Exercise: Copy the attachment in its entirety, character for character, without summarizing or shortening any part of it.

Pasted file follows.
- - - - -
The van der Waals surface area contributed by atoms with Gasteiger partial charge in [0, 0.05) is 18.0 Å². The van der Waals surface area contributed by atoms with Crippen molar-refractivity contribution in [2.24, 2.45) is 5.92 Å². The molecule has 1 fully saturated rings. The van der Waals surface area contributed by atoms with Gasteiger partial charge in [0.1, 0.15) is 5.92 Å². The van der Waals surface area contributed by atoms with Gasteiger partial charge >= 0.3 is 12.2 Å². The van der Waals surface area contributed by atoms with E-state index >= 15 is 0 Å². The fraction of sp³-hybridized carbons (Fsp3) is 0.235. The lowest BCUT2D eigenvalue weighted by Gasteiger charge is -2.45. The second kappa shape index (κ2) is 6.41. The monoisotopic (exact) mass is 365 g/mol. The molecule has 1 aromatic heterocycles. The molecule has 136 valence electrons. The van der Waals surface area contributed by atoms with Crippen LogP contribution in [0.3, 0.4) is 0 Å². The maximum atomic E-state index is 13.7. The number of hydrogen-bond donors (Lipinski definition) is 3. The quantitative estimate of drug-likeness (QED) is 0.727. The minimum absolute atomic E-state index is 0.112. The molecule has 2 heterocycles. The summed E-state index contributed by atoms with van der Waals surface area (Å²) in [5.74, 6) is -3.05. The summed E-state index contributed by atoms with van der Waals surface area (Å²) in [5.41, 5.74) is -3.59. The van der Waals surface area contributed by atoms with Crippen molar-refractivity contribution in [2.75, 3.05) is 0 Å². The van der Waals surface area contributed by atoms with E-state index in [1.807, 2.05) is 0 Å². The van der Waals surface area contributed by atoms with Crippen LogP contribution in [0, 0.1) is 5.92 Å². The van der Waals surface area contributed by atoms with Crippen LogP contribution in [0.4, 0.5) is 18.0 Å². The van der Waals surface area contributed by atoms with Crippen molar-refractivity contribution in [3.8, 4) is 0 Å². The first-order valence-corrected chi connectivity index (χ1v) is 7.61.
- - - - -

The van der Waals surface area contributed by atoms with Gasteiger partial charge in [0, 0.05) is 18.0 Å². The van der Waals surface area contributed by atoms with Crippen molar-refractivity contribution in [2.24, 2.45) is 5.92 Å². The molecule has 1 fully saturated rings. The van der Waals surface area contributed by atoms with Gasteiger partial charge in [0.1, 0.15) is 5.92 Å². The van der Waals surface area contributed by atoms with Gasteiger partial charge >= 0.3 is 12.2 Å². The van der Waals surface area contributed by atoms with E-state index >= 15 is 0 Å². The fraction of sp³-hybridized carbons (Fsp3) is 0.235. The lowest BCUT2D eigenvalue weighted by Gasteiger charge is -2.45. The second kappa shape index (κ2) is 6.41. The monoisotopic (exact) mass is 365 g/mol. The molecule has 1 aromatic heterocycles. The molecule has 136 valence electrons. The van der Waals surface area contributed by atoms with Crippen LogP contribution in [0.3, 0.4) is 0 Å². The maximum atomic E-state index is 13.7. The number of hydrogen-bond donors (Lipinski definition) is 3. The quantitative estimate of drug-likeness (QED) is 0.727. The minimum absolute atomic E-state index is 0.112. The molecule has 2 heterocycles. The summed E-state index contributed by atoms with van der Waals surface area (Å²) in [5.74, 6) is -3.05. The summed E-state index contributed by atoms with van der Waals surface area (Å²) in [5.41, 5.74) is -3.59. The van der Waals surface area contributed by atoms with Crippen molar-refractivity contribution in [2.75, 3.05) is 0 Å². The van der Waals surface area contributed by atoms with E-state index in [1.807, 2.05) is 0 Å². The van der Waals surface area contributed by atoms with Crippen LogP contribution in [0, 0.1) is 5.92 Å². The van der Waals surface area contributed by atoms with Crippen LogP contribution in [0.4, 0.5) is 18.0 Å². The van der Waals surface area contributed by atoms with Crippen molar-refractivity contribution in [3.8, 4) is 0 Å². The first-order valence-corrected chi connectivity index (χ1v) is 7.61.